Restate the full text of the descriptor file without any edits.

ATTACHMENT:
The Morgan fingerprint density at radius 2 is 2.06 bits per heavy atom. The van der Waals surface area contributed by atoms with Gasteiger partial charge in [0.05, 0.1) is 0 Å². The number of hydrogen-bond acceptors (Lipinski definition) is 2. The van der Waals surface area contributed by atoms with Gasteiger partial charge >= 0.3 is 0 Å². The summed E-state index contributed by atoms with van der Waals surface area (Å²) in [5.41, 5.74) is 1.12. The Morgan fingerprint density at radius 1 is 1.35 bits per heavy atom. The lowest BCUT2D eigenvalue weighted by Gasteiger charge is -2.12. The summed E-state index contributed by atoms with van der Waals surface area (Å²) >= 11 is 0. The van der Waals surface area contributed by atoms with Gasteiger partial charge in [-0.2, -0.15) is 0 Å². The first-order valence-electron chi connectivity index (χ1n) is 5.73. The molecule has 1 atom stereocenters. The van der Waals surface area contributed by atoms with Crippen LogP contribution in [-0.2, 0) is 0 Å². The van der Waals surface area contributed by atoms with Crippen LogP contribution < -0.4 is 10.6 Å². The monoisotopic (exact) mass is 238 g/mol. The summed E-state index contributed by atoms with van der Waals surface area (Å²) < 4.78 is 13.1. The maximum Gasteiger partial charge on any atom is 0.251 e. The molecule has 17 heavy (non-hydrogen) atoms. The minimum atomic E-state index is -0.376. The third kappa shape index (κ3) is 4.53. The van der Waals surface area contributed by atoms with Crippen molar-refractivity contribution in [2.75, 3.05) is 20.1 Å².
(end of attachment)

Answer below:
The Morgan fingerprint density at radius 2 is 2.06 bits per heavy atom. The van der Waals surface area contributed by atoms with Gasteiger partial charge in [0.05, 0.1) is 0 Å². The number of hydrogen-bond acceptors (Lipinski definition) is 2. The van der Waals surface area contributed by atoms with Gasteiger partial charge >= 0.3 is 0 Å². The summed E-state index contributed by atoms with van der Waals surface area (Å²) in [5.41, 5.74) is 1.12. The Morgan fingerprint density at radius 1 is 1.35 bits per heavy atom. The lowest BCUT2D eigenvalue weighted by Gasteiger charge is -2.12. The summed E-state index contributed by atoms with van der Waals surface area (Å²) >= 11 is 0. The van der Waals surface area contributed by atoms with Gasteiger partial charge in [-0.2, -0.15) is 0 Å². The first-order valence-electron chi connectivity index (χ1n) is 5.73. The molecule has 1 atom stereocenters. The van der Waals surface area contributed by atoms with Crippen LogP contribution in [-0.2, 0) is 0 Å². The van der Waals surface area contributed by atoms with Crippen LogP contribution < -0.4 is 10.6 Å². The monoisotopic (exact) mass is 238 g/mol. The summed E-state index contributed by atoms with van der Waals surface area (Å²) < 4.78 is 13.1. The maximum Gasteiger partial charge on any atom is 0.251 e. The molecule has 17 heavy (non-hydrogen) atoms. The minimum atomic E-state index is -0.376. The third kappa shape index (κ3) is 4.53. The van der Waals surface area contributed by atoms with Crippen molar-refractivity contribution in [2.75, 3.05) is 20.1 Å².